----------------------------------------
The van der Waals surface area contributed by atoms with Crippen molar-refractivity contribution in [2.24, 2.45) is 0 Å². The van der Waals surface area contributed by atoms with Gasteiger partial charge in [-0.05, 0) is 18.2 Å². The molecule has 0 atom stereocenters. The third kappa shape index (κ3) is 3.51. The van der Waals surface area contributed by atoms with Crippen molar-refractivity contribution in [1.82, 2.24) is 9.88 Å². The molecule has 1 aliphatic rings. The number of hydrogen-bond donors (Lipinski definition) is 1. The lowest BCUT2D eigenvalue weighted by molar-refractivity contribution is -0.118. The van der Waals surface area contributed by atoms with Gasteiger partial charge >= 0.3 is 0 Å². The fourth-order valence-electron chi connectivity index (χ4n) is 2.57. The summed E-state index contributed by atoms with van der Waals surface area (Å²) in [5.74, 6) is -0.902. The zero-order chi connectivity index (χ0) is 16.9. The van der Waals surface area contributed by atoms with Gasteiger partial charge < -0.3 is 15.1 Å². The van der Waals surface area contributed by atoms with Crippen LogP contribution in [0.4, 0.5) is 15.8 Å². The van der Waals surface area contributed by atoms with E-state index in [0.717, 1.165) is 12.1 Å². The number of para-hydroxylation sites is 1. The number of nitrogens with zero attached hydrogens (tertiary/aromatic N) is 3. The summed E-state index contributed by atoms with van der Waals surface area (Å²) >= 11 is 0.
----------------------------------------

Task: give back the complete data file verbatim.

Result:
The van der Waals surface area contributed by atoms with Crippen molar-refractivity contribution in [2.24, 2.45) is 0 Å². The van der Waals surface area contributed by atoms with Gasteiger partial charge in [-0.05, 0) is 18.2 Å². The molecule has 0 atom stereocenters. The third kappa shape index (κ3) is 3.51. The van der Waals surface area contributed by atoms with Crippen molar-refractivity contribution in [1.82, 2.24) is 9.88 Å². The molecule has 1 aliphatic rings. The number of hydrogen-bond donors (Lipinski definition) is 1. The lowest BCUT2D eigenvalue weighted by molar-refractivity contribution is -0.118. The van der Waals surface area contributed by atoms with Gasteiger partial charge >= 0.3 is 0 Å². The fourth-order valence-electron chi connectivity index (χ4n) is 2.57. The summed E-state index contributed by atoms with van der Waals surface area (Å²) in [5.74, 6) is -0.902. The zero-order chi connectivity index (χ0) is 16.9. The van der Waals surface area contributed by atoms with Gasteiger partial charge < -0.3 is 15.1 Å². The van der Waals surface area contributed by atoms with Crippen LogP contribution in [0.4, 0.5) is 15.8 Å². The van der Waals surface area contributed by atoms with E-state index in [0.717, 1.165) is 12.1 Å². The number of para-hydroxylation sites is 1. The number of nitrogens with zero attached hydrogens (tertiary/aromatic N) is 3. The summed E-state index contributed by atoms with van der Waals surface area (Å²) >= 11 is 0.